A judge in Hamilton County, Ohio, upheld the one-day suspension of a 12-year-old black student last week. The boy was suspended in September 2014 for staring at a white girl.
According to WXIX News in Cincinnati, the boy's parents filed suit in a Hamilton County court, claiming the St. Gabriel Consolidated School in Glendale, Ohio, failed to give their son due process when they suspended him for a day last year.
The girl's parents had complained to the school that the boy had "intimidated" their daughter by staring at her. The boy claimed that they were having a "staring contest," and that the girl was laughing the whole time.
The boy's parents want the suspension erased from his record, but Judge Patrick Dinkelacker of Hamilton County dismissed their complaint Sept 30.
"I never knew she was scared because she was laughing," the boy wrote in an apology letter shortly after the girl's parents complained. "I understand I done the wrong thing that will never happen again. I will start to think before I do so I am not in this situation."
The numbers: Candice Tolbert, the boy's mother, told WXIX that she is hesitant to say her son's punishment was racially motivated. But it does raise broader concerns about how black boys are treated and perceived in certain U.S. institutions.
According to data from the U.S. Department of Education Office for Civil Rights, black boys are suspended from school at three times the rate of their white counterparts. Black students overall represent 32% to 42% of all students suspended or expelled each year, despite constituting just 16% of the pre-K through grade 12 student population across the country.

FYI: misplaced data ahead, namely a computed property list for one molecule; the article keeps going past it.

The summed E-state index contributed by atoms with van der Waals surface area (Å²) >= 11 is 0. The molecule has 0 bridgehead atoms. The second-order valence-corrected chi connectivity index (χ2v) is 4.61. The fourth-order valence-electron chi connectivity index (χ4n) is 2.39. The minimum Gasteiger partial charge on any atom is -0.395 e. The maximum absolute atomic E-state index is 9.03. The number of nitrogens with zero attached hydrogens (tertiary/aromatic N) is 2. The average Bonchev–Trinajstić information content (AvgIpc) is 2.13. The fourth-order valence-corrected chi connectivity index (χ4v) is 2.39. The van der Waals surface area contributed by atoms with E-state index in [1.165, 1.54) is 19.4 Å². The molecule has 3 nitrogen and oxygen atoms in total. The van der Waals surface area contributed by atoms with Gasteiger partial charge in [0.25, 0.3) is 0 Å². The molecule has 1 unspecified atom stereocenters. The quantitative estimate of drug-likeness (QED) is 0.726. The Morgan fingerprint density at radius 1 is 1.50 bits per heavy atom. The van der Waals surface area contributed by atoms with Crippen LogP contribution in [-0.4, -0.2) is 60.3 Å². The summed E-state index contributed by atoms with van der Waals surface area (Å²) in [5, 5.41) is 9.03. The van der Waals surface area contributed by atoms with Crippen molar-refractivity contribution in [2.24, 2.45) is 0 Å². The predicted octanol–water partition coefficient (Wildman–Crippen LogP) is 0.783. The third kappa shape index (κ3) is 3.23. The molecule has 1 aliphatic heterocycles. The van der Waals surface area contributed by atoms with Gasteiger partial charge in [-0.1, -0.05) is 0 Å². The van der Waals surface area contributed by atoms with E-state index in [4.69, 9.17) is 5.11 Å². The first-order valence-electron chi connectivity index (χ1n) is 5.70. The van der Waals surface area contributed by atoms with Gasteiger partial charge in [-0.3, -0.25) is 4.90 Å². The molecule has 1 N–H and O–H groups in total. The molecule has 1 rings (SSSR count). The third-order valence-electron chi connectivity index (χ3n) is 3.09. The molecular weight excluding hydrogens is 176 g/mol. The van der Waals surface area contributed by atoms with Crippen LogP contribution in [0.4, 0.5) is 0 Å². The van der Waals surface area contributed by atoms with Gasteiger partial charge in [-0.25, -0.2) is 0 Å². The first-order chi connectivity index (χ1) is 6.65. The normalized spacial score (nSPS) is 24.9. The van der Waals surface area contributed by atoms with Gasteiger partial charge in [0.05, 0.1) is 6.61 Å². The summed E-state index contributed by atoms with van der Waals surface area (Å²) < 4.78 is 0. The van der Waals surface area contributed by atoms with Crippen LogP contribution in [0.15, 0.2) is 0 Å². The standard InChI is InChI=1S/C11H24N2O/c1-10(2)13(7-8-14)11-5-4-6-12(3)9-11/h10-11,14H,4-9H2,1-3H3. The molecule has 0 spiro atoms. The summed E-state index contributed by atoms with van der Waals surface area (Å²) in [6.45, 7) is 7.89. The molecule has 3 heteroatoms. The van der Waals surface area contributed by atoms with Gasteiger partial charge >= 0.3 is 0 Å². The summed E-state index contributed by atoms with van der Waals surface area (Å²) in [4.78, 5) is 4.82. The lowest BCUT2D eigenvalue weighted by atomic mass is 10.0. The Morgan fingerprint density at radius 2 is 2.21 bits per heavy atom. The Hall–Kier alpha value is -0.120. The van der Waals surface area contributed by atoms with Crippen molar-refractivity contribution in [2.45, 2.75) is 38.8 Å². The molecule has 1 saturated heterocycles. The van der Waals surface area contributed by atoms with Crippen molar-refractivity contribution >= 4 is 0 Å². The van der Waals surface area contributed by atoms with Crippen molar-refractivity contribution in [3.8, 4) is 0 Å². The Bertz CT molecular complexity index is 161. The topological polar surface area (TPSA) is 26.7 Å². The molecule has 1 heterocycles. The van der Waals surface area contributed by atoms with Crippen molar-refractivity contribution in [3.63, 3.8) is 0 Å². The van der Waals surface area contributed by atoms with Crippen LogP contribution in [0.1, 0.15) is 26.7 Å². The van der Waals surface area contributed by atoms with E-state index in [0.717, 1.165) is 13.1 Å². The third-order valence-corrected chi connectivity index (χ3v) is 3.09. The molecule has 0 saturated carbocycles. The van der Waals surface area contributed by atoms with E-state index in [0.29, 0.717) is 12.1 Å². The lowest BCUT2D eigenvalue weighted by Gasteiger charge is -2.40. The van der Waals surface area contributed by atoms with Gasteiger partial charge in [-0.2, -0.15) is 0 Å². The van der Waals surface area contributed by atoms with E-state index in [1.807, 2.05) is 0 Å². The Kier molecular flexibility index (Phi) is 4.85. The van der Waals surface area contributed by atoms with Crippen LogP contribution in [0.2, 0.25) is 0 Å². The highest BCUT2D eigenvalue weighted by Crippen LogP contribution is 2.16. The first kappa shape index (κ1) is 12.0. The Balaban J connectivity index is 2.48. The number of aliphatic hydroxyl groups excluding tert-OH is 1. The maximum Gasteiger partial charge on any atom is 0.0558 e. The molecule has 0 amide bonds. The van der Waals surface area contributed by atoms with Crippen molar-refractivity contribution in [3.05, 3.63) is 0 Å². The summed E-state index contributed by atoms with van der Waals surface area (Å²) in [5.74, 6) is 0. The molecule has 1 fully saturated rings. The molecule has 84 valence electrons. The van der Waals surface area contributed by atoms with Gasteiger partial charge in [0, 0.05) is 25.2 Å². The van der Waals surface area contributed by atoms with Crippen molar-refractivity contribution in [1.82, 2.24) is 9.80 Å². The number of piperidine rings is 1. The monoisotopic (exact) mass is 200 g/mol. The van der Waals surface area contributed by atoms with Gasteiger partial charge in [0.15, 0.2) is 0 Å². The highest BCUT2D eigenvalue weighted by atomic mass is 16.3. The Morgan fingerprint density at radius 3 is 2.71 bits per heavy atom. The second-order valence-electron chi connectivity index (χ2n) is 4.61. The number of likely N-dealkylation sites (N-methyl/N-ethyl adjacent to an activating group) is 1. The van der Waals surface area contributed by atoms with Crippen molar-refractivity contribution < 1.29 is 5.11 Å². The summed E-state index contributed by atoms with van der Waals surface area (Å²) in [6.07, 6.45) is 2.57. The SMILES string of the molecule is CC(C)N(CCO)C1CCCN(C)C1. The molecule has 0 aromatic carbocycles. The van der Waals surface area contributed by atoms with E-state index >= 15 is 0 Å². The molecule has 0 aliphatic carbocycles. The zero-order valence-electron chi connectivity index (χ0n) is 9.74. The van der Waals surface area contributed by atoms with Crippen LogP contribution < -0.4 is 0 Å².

These suspensions can have more serious consequences as well. In addition to Native Americans, black students are the only racial group whose rate of school-related arrests and school referrals to law enforcement outpace their representation in the student population. Twenty-seven percent of referrals to law enforcement and 31% of arrests are for black students.
This pattern fuels the school-to-prison pipeline, the mechanism by which black students are disproportionately funneled into the criminal justice system via school-related discipline and punishment measures.
St. Gabriel Consolidated School declined Mic's request for comment.
h/t Raw Story